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My Denmark: one year in a flat country

A year ago, I arrived in Copenhagen as a student, and settled in Tingbjerg, somewhere half-way between the center of the city and the university, located in Lyngby. My passion for birds had reignited a couple of months before, when I had bought my telelens, and I knew I would want to see birds there. I didn’t really have any expectation, but I found that the local bird protection society, DOF (Dansk Ornitologisk Forening), had a website with many birding spots located and explained.

I discovered that one of those, Utterslev Mose, was located next to my new dorm. What a great way to start!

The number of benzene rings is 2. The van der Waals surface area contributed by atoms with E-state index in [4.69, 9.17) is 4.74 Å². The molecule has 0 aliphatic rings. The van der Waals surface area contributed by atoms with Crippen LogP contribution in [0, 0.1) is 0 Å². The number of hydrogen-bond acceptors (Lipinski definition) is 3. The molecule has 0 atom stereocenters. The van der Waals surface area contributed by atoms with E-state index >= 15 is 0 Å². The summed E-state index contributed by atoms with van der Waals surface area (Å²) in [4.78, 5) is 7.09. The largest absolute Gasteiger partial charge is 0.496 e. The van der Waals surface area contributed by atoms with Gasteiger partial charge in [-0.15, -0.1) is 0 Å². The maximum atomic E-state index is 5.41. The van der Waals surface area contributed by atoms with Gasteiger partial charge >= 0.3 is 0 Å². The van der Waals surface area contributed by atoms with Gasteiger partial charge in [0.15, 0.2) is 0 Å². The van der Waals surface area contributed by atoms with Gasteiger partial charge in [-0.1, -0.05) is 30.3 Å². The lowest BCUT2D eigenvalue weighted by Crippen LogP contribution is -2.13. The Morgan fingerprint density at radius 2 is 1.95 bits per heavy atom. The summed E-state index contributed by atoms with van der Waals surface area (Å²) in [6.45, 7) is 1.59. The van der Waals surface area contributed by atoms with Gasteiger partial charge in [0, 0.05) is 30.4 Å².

Mute swan (Cygnus olor)

Mute swan (Cygnus olor)

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Anatomy of a Finnish sunset

I had spent the whole day inside, working on my computer. I went out before sunset, took my bike and rode along the shore to a place north of Hietaniemi. I tried some shoots, see how long of an exposure I could use, but it was cloudy, and I expected the evening to be very boring. I walked a bit to the south, to the marina I had noticed the day before. Suddenly, the clouds were lit from beneath, they seemed incandescent. I stopped, tried to make some pictures but the moment didn’t last.